It’s not actually quite finished; work crews are still putting on the final touches, but over the last few weeks I have been walking through renovated Love Park on my way to work every morning.
It’s one of the best parts of my day. I get off the El at City Hall, dash up the shallow risers of the bright, glassy head house of the station and emerge into the splendor of Dilworth Park. And now, I continue my morning commute through the nearly completed Love Park – a perfect progression of beautiful urban spaces that serve as both gateway and gathering places in the heart of downtown. Entering the city through Dilworth Park and Love Park is like a gift that I look forward to receiving each day.
Old Love Park was a bit of an obstacle course – cluttered and cramped with furnishings, walls, and multiple park levels, which to a degree disguised how big a place the park actually is. Through the renovation, the park has been flattened and smoothed out, revealing its truly spacious footprint. The new, more open Love Park cleaves open the city, pushing back the canyon walls of Center City, unveiling the unparalleled urban vista of the Parkway and the Art Museum in the distance. You can breathe in this space. Although we are deep in winter now, I can already see children running through the fountain, families sprawled out on its generous green lawn, and people like me passing through, heads swiveling to take it all in.
“Our hope is that Love Park will become yet another great public space for Philadelphia – like its neighbor Dilworth Park – where Philadelphians of every background and generation can come together, engage and learn from each other and become part of civic life of the city.”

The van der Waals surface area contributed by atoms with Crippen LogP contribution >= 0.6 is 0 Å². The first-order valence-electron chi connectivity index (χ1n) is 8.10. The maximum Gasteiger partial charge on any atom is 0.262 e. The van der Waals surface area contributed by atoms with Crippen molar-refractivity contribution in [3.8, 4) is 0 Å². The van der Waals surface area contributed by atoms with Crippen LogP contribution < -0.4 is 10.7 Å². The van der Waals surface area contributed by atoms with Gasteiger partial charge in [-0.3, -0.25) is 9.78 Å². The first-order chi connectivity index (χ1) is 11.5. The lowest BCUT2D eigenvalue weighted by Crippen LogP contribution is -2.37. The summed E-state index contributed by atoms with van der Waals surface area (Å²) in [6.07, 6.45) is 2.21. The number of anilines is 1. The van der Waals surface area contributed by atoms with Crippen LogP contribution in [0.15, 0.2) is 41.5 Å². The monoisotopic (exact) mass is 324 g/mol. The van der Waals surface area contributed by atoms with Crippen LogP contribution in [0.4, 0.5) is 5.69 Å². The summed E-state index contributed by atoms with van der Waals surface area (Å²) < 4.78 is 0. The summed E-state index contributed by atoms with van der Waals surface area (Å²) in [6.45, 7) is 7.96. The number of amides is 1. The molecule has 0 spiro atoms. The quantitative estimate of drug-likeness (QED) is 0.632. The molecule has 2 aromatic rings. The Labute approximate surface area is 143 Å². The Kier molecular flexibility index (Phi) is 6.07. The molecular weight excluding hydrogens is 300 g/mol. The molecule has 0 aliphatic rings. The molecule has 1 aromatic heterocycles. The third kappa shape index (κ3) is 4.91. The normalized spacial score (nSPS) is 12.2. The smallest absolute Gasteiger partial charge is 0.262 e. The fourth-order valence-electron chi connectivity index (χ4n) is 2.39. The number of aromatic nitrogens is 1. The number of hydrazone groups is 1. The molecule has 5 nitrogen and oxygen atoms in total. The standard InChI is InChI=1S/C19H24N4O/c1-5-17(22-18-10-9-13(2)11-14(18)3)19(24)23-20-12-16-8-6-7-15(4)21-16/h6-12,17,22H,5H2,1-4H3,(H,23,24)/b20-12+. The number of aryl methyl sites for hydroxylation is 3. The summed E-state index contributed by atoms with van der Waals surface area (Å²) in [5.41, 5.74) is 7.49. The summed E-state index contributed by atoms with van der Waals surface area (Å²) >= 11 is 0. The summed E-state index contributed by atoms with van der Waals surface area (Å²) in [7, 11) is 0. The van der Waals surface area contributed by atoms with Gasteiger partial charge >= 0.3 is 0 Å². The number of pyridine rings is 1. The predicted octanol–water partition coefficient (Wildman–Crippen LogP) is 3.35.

I feel free to rhapsodize about Love Park because – unlike many other public space improvements in Philadelphia – the William Penn Foundation had very little to do with it. While we provided a modest amount of funding to support early community engagement, the renovation of Love Park is strictly a city-led effort and is a clear demonstration of what smart and strong public leadership can accomplish. But regardless of authorship our hope is that Love Park will become yet another great public space for Philadelphia – like its neighbor Dilworth Park – where Philadelphians of every background and generation can come together, engage and learn from each other and become part of civic life of the city.
Center City is fortunate to have so many great public spaces. The work of the city – through efforts like “Rebuilding Community Infrastructure” and the Free Library’s “Building Inspiration: 21st Century Libraries Initiative” – is to expand access to great public spaces across the city as gateways and gathering places for neighborhoods throughout Philadelphia. High quality public spaces – parks, playgrounds, libraries, and recreation centers – in every corner of the city that welcome everyone are key ingredients in making Philadelphia a great American city.